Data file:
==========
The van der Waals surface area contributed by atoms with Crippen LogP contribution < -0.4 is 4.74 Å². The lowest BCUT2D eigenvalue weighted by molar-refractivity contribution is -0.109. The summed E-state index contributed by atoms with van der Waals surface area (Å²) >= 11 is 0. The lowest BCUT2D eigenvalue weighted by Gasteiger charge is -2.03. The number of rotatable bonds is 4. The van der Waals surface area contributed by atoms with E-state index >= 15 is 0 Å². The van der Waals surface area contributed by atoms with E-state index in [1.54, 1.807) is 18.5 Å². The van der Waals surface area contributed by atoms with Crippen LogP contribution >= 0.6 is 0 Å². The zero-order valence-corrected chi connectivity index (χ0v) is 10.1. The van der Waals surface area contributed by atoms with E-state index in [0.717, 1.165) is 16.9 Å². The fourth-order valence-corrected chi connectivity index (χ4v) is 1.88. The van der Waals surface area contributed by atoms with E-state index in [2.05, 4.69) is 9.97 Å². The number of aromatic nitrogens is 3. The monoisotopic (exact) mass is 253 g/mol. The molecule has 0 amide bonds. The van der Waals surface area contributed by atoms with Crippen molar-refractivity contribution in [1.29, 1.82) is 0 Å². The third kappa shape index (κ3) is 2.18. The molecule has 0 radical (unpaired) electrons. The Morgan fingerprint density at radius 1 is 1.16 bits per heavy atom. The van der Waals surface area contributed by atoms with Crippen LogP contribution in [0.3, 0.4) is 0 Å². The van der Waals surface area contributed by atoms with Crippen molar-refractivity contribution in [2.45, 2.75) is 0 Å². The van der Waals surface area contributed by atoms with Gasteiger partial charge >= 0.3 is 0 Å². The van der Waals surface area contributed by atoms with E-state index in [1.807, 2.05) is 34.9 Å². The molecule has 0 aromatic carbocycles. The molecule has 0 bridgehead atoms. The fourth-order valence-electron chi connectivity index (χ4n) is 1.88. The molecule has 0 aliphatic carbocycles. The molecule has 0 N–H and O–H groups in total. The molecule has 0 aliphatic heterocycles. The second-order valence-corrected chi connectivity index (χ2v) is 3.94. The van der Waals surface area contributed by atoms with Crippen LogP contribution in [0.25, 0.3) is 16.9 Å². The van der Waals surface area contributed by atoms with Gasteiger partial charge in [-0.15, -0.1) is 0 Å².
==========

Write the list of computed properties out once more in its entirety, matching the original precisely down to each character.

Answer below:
The van der Waals surface area contributed by atoms with Crippen LogP contribution < -0.4 is 4.74 Å². The lowest BCUT2D eigenvalue weighted by molar-refractivity contribution is -0.109. The summed E-state index contributed by atoms with van der Waals surface area (Å²) >= 11 is 0. The lowest BCUT2D eigenvalue weighted by Gasteiger charge is -2.03. The number of rotatable bonds is 4. The van der Waals surface area contributed by atoms with E-state index >= 15 is 0 Å². The van der Waals surface area contributed by atoms with E-state index in [1.54, 1.807) is 18.5 Å². The van der Waals surface area contributed by atoms with Crippen LogP contribution >= 0.6 is 0 Å². The zero-order valence-corrected chi connectivity index (χ0v) is 10.1. The van der Waals surface area contributed by atoms with E-state index in [0.717, 1.165) is 16.9 Å². The fourth-order valence-corrected chi connectivity index (χ4v) is 1.88. The van der Waals surface area contributed by atoms with E-state index in [2.05, 4.69) is 9.97 Å². The number of aromatic nitrogens is 3. The monoisotopic (exact) mass is 253 g/mol. The molecule has 0 amide bonds. The van der Waals surface area contributed by atoms with Crippen molar-refractivity contribution in [1.29, 1.82) is 0 Å². The third kappa shape index (κ3) is 2.18. The molecule has 0 radical (unpaired) electrons. The Morgan fingerprint density at radius 1 is 1.16 bits per heavy atom. The van der Waals surface area contributed by atoms with Crippen LogP contribution in [0.3, 0.4) is 0 Å². The van der Waals surface area contributed by atoms with Crippen molar-refractivity contribution in [2.45, 2.75) is 0 Å². The van der Waals surface area contributed by atoms with Gasteiger partial charge >= 0.3 is 0 Å². The van der Waals surface area contributed by atoms with E-state index in [1.807, 2.05) is 34.9 Å². The molecule has 0 aromatic carbocycles. The molecule has 0 bridgehead atoms. The fourth-order valence-electron chi connectivity index (χ4n) is 1.88. The molecule has 0 aliphatic carbocycles. The molecule has 0 N–H and O–H groups in total. The molecule has 0 aliphatic heterocycles. The second-order valence-corrected chi connectivity index (χ2v) is 3.94. The van der Waals surface area contributed by atoms with Crippen LogP contribution in [0.25, 0.3) is 16.9 Å². The van der Waals surface area contributed by atoms with Gasteiger partial charge in [-0.15, -0.1) is 0 Å².